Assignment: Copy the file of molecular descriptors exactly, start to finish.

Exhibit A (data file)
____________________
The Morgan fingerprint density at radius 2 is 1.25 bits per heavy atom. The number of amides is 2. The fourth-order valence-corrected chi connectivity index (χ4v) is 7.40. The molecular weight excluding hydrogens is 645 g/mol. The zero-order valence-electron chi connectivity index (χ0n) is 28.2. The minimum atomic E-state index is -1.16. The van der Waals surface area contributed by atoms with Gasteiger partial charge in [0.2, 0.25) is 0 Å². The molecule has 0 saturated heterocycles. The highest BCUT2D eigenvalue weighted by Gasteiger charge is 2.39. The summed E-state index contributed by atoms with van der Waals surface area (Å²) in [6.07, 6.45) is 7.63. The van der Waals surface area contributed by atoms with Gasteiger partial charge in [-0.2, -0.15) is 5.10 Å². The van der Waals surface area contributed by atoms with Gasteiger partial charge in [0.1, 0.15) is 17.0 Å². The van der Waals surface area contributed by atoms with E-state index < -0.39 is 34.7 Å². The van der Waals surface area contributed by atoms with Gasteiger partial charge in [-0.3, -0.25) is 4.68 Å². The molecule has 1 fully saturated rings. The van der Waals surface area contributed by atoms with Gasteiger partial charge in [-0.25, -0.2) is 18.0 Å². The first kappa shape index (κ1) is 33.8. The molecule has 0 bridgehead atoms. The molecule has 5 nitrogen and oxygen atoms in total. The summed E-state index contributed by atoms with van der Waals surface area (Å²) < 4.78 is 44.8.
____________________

The Morgan fingerprint density at radius 2 is 1.25 bits per heavy atom. The number of amides is 2. The fourth-order valence-corrected chi connectivity index (χ4v) is 7.40. The molecular weight excluding hydrogens is 645 g/mol. The zero-order valence-electron chi connectivity index (χ0n) is 28.2. The minimum atomic E-state index is -1.16. The van der Waals surface area contributed by atoms with Gasteiger partial charge in [0.2, 0.25) is 0 Å². The molecule has 0 saturated heterocycles. The highest BCUT2D eigenvalue weighted by Gasteiger charge is 2.39. The summed E-state index contributed by atoms with van der Waals surface area (Å²) in [6.07, 6.45) is 7.63. The van der Waals surface area contributed by atoms with Gasteiger partial charge in [-0.2, -0.15) is 5.10 Å². The van der Waals surface area contributed by atoms with Gasteiger partial charge in [0.1, 0.15) is 17.0 Å². The van der Waals surface area contributed by atoms with E-state index < -0.39 is 34.7 Å². The van der Waals surface area contributed by atoms with Gasteiger partial charge in [-0.3, -0.25) is 4.68 Å². The molecule has 1 fully saturated rings. The van der Waals surface area contributed by atoms with Gasteiger partial charge in [-0.25, -0.2) is 18.0 Å². The first kappa shape index (κ1) is 33.8. The molecule has 0 bridgehead atoms. The molecule has 5 nitrogen and oxygen atoms in total. The summed E-state index contributed by atoms with van der Waals surface area (Å²) < 4.78 is 44.8.